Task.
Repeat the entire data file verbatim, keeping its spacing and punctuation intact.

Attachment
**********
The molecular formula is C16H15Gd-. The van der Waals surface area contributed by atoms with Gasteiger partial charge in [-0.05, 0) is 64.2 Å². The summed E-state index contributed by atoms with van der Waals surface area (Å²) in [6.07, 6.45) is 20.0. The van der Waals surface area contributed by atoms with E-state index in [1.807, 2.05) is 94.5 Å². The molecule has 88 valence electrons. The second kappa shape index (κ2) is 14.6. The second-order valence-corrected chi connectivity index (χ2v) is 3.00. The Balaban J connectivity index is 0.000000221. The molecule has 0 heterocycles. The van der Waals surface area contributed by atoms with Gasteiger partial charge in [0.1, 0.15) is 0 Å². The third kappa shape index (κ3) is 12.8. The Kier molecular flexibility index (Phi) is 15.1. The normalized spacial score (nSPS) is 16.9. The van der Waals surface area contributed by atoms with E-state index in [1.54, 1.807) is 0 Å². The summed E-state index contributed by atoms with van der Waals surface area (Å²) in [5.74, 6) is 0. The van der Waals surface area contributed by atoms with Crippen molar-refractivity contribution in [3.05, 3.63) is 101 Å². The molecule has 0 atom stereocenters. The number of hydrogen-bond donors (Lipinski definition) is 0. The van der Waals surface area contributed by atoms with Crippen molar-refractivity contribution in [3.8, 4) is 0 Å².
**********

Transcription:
The molecular formula is C16H15Gd-. The van der Waals surface area contributed by atoms with Gasteiger partial charge in [-0.05, 0) is 64.2 Å². The summed E-state index contributed by atoms with van der Waals surface area (Å²) in [6.07, 6.45) is 20.0. The van der Waals surface area contributed by atoms with E-state index in [1.807, 2.05) is 94.5 Å². The molecule has 88 valence electrons. The second kappa shape index (κ2) is 14.6. The second-order valence-corrected chi connectivity index (χ2v) is 3.00. The Balaban J connectivity index is 0.000000221. The molecule has 0 heterocycles. The van der Waals surface area contributed by atoms with Gasteiger partial charge in [0.1, 0.15) is 0 Å². The third kappa shape index (κ3) is 12.8. The Kier molecular flexibility index (Phi) is 15.1. The normalized spacial score (nSPS) is 16.9. The van der Waals surface area contributed by atoms with E-state index in [1.54, 1.807) is 0 Å². The summed E-state index contributed by atoms with van der Waals surface area (Å²) in [5.74, 6) is 0. The van der Waals surface area contributed by atoms with Crippen molar-refractivity contribution in [3.05, 3.63) is 101 Å². The molecule has 0 atom stereocenters. The number of hydrogen-bond donors (Lipinski definition) is 0. The van der Waals surface area contributed by atoms with Crippen molar-refractivity contribution in [3.8, 4) is 0 Å².